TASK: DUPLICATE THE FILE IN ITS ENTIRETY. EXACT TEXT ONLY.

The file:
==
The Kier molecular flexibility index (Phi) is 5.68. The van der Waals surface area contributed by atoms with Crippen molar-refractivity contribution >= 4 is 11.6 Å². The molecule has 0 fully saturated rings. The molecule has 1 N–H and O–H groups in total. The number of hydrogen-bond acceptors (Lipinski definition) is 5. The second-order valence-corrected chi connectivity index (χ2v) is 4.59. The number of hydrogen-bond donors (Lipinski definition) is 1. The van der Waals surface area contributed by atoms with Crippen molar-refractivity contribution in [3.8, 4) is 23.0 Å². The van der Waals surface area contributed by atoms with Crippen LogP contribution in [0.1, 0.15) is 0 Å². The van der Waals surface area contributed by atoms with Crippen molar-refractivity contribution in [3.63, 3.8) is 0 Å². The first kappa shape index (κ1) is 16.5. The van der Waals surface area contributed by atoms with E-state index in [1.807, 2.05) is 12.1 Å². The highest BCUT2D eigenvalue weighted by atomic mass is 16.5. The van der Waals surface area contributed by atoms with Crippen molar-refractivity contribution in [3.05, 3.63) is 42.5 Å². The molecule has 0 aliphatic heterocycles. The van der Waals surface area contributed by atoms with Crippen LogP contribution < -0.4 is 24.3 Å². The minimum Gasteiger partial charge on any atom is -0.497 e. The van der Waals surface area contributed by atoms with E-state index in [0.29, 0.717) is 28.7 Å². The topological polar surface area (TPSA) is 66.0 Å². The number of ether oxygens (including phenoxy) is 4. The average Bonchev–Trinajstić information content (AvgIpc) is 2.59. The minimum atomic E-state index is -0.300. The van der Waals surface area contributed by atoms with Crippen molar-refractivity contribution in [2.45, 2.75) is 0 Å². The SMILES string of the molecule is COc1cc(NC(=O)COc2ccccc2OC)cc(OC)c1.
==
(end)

The Kier molecular flexibility index (Phi) is 5.68. The van der Waals surface area contributed by atoms with Crippen molar-refractivity contribution >= 4 is 11.6 Å². The molecule has 0 fully saturated rings. The molecule has 1 N–H and O–H groups in total. The number of hydrogen-bond acceptors (Lipinski definition) is 5. The second-order valence-corrected chi connectivity index (χ2v) is 4.59. The number of hydrogen-bond donors (Lipinski definition) is 1. The van der Waals surface area contributed by atoms with Crippen molar-refractivity contribution in [3.8, 4) is 23.0 Å². The van der Waals surface area contributed by atoms with Crippen LogP contribution in [0.1, 0.15) is 0 Å². The van der Waals surface area contributed by atoms with Crippen molar-refractivity contribution in [3.63, 3.8) is 0 Å². The first kappa shape index (κ1) is 16.5. The van der Waals surface area contributed by atoms with E-state index in [1.807, 2.05) is 12.1 Å². The highest BCUT2D eigenvalue weighted by atomic mass is 16.5. The van der Waals surface area contributed by atoms with Crippen molar-refractivity contribution in [3.05, 3.63) is 42.5 Å². The molecule has 0 aliphatic heterocycles. The van der Waals surface area contributed by atoms with Crippen LogP contribution < -0.4 is 24.3 Å². The minimum Gasteiger partial charge on any atom is -0.497 e. The van der Waals surface area contributed by atoms with E-state index in [0.29, 0.717) is 28.7 Å². The topological polar surface area (TPSA) is 66.0 Å². The number of ether oxygens (including phenoxy) is 4. The average Bonchev–Trinajstić information content (AvgIpc) is 2.59. The minimum atomic E-state index is -0.300. The van der Waals surface area contributed by atoms with Crippen molar-refractivity contribution in [2.45, 2.75) is 0 Å². The SMILES string of the molecule is COc1cc(NC(=O)COc2ccccc2OC)cc(OC)c1.